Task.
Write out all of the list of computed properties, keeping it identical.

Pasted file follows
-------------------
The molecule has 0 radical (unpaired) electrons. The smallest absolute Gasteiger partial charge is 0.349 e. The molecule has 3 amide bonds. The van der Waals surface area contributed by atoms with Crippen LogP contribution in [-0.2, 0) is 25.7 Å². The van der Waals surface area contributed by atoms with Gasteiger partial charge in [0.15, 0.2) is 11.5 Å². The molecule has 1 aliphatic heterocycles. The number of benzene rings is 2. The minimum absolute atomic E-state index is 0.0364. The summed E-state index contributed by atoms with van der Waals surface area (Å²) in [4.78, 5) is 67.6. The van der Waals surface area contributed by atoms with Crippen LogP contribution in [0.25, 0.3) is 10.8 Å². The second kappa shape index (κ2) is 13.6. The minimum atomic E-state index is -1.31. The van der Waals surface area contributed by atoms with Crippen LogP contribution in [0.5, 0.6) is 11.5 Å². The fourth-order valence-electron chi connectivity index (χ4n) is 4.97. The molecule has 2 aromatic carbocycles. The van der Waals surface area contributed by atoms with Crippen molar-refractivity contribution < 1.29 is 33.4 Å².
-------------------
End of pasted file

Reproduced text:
The molecule has 0 radical (unpaired) electrons. The smallest absolute Gasteiger partial charge is 0.349 e. The molecule has 3 amide bonds. The van der Waals surface area contributed by atoms with Crippen LogP contribution in [-0.2, 0) is 25.7 Å². The van der Waals surface area contributed by atoms with Gasteiger partial charge in [0.15, 0.2) is 11.5 Å². The molecule has 1 aliphatic heterocycles. The number of benzene rings is 2. The minimum absolute atomic E-state index is 0.0364. The summed E-state index contributed by atoms with van der Waals surface area (Å²) in [4.78, 5) is 67.6. The van der Waals surface area contributed by atoms with Crippen LogP contribution in [0.25, 0.3) is 10.8 Å². The second kappa shape index (κ2) is 13.6. The minimum atomic E-state index is -1.31. The van der Waals surface area contributed by atoms with Crippen LogP contribution in [0.5, 0.6) is 11.5 Å². The fourth-order valence-electron chi connectivity index (χ4n) is 4.97. The molecule has 2 aromatic carbocycles. The van der Waals surface area contributed by atoms with Crippen molar-refractivity contribution < 1.29 is 33.4 Å².